The EAT-Lancet report has recommended changing diets and global food systems
Due to a fundamental lack of agricultural understanding, some of the main dietary recommendations are incompatible with the food production outcomes of truly sustainable farming systems. For instance, in prioritising reductions in beef and lamb consumption over poultry consumption, the resulting environmental and health outcomes will both be negative.
If fully implemented, the recommendations would make it impossible to introduce sustainable and restorative farming systems in countries like the UK, where a high proportion of farmland is only suitable for growing grass. In addition, grass and grazing animals need to be reintroduced into many all-arable crop rotations to address the serious problems of soil degradation and biodiversity loss.
The failure to make a stronger recommendation in relation to reducing poultry meat consumption is misguided. We recognise that meat consumption overall needs to be reduced, but poultry is in direct competition with humans for grain. Although intensive cattle in some countries are fed on grain, ruminants in many countries predominantly eat grass and arable by-products which humans cannot digest. In relation to the environment, our analysis is that for net greenhouse gas emissions, soil degradation, biodiversity, diffuse agrochemical pollution and human health, reductions need to be made in meat that is largely fed on grain, not meat that is predominantly fed on grass.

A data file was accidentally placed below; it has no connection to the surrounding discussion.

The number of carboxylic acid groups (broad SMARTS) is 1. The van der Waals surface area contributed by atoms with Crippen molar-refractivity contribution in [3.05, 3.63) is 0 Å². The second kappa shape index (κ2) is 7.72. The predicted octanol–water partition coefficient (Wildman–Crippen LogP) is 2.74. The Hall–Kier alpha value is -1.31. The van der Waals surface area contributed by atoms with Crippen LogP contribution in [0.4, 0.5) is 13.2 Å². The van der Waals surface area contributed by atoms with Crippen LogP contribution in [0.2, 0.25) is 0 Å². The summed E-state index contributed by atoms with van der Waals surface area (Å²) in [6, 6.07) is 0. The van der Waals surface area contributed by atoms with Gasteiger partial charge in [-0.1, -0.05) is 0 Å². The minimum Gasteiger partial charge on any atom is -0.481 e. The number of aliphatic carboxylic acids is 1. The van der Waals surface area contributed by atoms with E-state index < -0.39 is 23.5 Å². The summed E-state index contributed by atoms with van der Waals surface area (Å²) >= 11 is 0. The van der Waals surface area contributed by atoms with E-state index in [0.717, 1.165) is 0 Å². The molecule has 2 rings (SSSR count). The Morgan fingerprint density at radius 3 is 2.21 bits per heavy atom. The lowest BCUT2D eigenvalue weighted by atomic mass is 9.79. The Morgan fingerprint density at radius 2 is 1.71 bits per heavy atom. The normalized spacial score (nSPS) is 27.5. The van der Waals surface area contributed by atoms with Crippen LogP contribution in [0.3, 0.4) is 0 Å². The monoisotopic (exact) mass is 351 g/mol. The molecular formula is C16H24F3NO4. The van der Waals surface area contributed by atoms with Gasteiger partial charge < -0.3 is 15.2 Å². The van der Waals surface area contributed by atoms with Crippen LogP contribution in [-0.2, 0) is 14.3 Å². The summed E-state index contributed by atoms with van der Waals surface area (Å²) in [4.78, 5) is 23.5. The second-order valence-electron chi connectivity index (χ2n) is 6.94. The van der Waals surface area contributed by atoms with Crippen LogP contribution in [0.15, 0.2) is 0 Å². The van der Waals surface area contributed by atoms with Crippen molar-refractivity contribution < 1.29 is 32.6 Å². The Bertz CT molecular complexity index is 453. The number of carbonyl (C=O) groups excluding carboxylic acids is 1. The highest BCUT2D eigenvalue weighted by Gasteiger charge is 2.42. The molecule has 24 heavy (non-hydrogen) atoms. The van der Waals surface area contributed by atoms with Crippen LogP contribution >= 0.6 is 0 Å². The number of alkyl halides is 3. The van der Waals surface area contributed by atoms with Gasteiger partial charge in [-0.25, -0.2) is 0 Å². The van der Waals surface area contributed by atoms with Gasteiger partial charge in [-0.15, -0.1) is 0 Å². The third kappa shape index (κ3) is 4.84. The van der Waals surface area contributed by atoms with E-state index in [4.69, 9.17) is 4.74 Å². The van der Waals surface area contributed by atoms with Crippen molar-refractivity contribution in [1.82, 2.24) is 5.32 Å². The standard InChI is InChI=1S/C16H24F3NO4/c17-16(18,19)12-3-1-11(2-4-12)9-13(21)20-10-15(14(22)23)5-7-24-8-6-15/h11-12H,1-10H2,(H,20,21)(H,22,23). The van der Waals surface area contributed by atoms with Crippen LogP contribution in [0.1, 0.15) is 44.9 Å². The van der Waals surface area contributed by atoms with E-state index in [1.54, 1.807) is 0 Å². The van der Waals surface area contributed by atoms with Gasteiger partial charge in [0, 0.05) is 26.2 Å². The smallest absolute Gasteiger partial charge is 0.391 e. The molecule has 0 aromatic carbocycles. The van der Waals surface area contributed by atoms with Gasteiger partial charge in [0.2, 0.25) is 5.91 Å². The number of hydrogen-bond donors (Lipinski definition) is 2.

Patrick Holden, chief executive of the Sustainable Food Trust (SFT), said, “We welcome the fact that the report highlights the urgent need for fundamental change in farming systems and diets. However, it does little to inform the public about the path to a sustainable future and in some key respects will make things worse.”
Many of the report’s recommendations, such as increased consumption of vegetables, whole grains, nuts and legumes are all sound, but when it comes to protein and fats the recommendations to depend so heavily on plant sources, poultry rather than red meat and unsaturated fats compared with saturated fats are fundamentally flawed. Humans have evolved as red meat eaters and, providing this is part of a balanced diet, beef and lamb provide superior types of protein and fat to plant sources.
Fats make up 36 per cent of daily energy intake in the UK. But rather than getting these from UK grassland via meat and dairy products in an environmentally friendly way as we once did, consumers currently get these from palm oil and soyabean oil, associated as they are with devastating environmental destruction, and from rape and sunflower oil, the production of which have been major causes of pollinator decline due to the high need of these crops for insecticides when grown as monocultures. Over the last decade, a large number of studies in leading peer-reviewed journals, including one in the Lancet itself have challenged the belief that saturated fats are inherently harmful. The fact that this evidence has been completely overlooked by authors suggests that in this area at least, they may be driven more by ideology than a balanced assessment of the evidence.
Many studies have shown that in drought-prone regions of the world, in particular, and areas with poor soil quality, the most important thing is to maintain or build soil organic matter and this can only be achieved sustainably by integrating crop and livestock production and introducing nitrogen by deep-rooting leguminous plants rather than soluble fertiliser.